Confession time: I’ve long suffered from a nagging case of TCMS — Trauma from Christian Movies Syndrome.
Shocking, but true …
Initially I might’ve been exposed to the virus more than three decades ago, upon viewing one of the famous (infamous?) Thief in the Night flicks; an “end-times” celluloid franchise which had been popular with church groups throughout the 1970s. My recollection is that as that screening closed, the crowd around me cheered, while I was contrarily stirred with a fidgety, that-was-rather-awful vibe. Not wanting to be insensitive, however, (or sacrilegious — this was a “Christian” film, after all) I don’t think I piped up with my unflattering, film-critic opinion.
Since that far-removed cinematic experience, I’ve observed any number of nobly motivated Evangelical organizations taking their shots at Gospel-promoting, inspirational movie-making; all to varying degrees of success or failure. Quality-wise? These efforts have overwhelmingly ranged from hideous to tapwater unimpressive; occasionally, just barely adequate. Many a time, as my Jesus-loving brethren have ooohed-and-ahhed over the latest, minimally acceptable, big-screen “Christian” exercise, inwardly I’ve winced, embarrassed at what seemed to be the church’s low aesthetic standards. Indeed, these outings have reliably supplied a praiseworthy “message”. The truth of Jesus’ death, burial and resurrection, extending salvation to all willing to receive it? You flatly can’t beat that. But the cinematic packaging? Usually: tacky, second rate, corny, distractingly amateurish.
Once more, the good folks behind so many of these Jesus-exalting works? Undeniably well-meaning — and big props to them for that. Moreover, somebody had to take the halting, baby-steps in this “religious” movie-making business. Concerning the aforementioned Thief/Night series, for instance, Wikipedia puts it concisely: “a pioneer in the genre of Christian film, bringing rock music and elements of horror films to a genre then dominated by family-friendly evangelism.” These early efforts have likely — prayerfully — paved the way for the outbreak of better product in the category; perhaps, even artistically superior pieces of work.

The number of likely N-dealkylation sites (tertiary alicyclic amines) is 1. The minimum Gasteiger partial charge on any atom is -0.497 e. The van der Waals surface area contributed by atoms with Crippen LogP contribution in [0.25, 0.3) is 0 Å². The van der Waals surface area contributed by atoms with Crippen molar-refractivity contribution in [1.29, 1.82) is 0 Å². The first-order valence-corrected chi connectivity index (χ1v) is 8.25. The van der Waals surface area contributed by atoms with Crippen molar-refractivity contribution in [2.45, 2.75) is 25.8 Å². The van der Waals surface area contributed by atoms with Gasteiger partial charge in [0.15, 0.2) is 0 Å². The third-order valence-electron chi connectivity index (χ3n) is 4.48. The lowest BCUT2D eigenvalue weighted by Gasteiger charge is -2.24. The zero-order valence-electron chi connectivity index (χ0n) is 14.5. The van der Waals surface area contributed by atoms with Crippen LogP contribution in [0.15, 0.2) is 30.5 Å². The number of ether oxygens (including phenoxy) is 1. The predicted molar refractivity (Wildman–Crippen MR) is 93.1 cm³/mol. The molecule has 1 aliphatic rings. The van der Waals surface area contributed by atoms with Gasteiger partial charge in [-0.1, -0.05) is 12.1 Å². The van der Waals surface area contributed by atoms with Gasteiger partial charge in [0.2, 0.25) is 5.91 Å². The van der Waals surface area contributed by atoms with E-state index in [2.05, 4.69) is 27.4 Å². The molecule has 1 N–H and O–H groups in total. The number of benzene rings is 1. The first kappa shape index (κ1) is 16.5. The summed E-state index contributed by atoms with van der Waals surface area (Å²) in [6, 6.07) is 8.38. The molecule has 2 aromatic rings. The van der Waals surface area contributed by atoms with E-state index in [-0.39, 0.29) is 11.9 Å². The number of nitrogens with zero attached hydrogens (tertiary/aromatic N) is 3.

Speaking of which, I give you: The Case for Christ (CfC),
Its admittedly clunky title notwithstanding, this just-released, unapologetically evangelistic film also happens to be an engrossing, thoroughly entertaining and intellectually stimulating based-on-a-true-story drama.
First off, that professional actors are at work in Case is both directly transparent and delightfully effective. A couple of immediately recognizable, much celebrated stars make surprising appearances — the prolific Faye Dunaway and much-lauded character actor Robert Forrester. An assortment of familiar, second-tier thespians turn in fine contributions, as well. The performances are consistently persuasive, never telegraphing (as this kind of fare regularly has in the past): Hey, I’m an actor trying to propagandize you with a biblical message!
Mike Vogel, in the lead as real-life, award-winning journalist Lee Strobel, conveys a sympathetic portrait of a self-confessed atheist searching for the metaphysical facts while harassed by stubborn doubts, legitimate questions and his own ornery, emotional hang-ups.
Also top-lining is Erika Christensen, who affectingly showcases the conflict between a wife’s devotion to her new-found Savior and her commitment to an aggressively — occasionally antagonistically — skeptical spouse.
The Case for Christ‘s script is intelligent, thoughtful — not merely preachy. Its trio of intersecting sub-plots support one another and hold the attention. The players interact with one another like actual human beings; there’s very little of the trademark, stilted dialogue or labored chit-chat which, again, has been a regrettable commonplace of the Christian film brand, heretofore. And not every story-point wraps up cheerily (or cheesily!). I found one unexpected twist, in fact, to be particularly heart-wrenching.
CfC’s attention to production values is pleasingly evident, too: handsome cinematography! (No suggestion it was filmed in the church secretary’s basement using dad’s camcorder.)
Oh, yeah: along the way, Case supplies the audience member with a winsome presentation not only of the Gospel’s hope but, additionally, of the cognitively respectable foundations for approaching the New Testament as reliable history; not some superstition-saturated myth, but a persuasive record of actual, on-the-ground, space-time events.
If the ticket-buying, DVD-renting community can anticipate more films like The Case for Christ within the “Christian apologetic”/”Christian biography”/”Christian Entertainment” market, there’s reason for “people of faith” to be greatly encouraged. Possibly, a “case” of another kind will soon be able to be built: that films produced by enthusiastic followers of God’s Son don’t have to come off as bargain-basement dreck.
Perhaps a cure for sufferers of TCMS is in sight.
Go see The Case for Christ.
Image: By Source, Fair use; Modified from: https://en.wikipedia.org/w/index.php?curid=52873592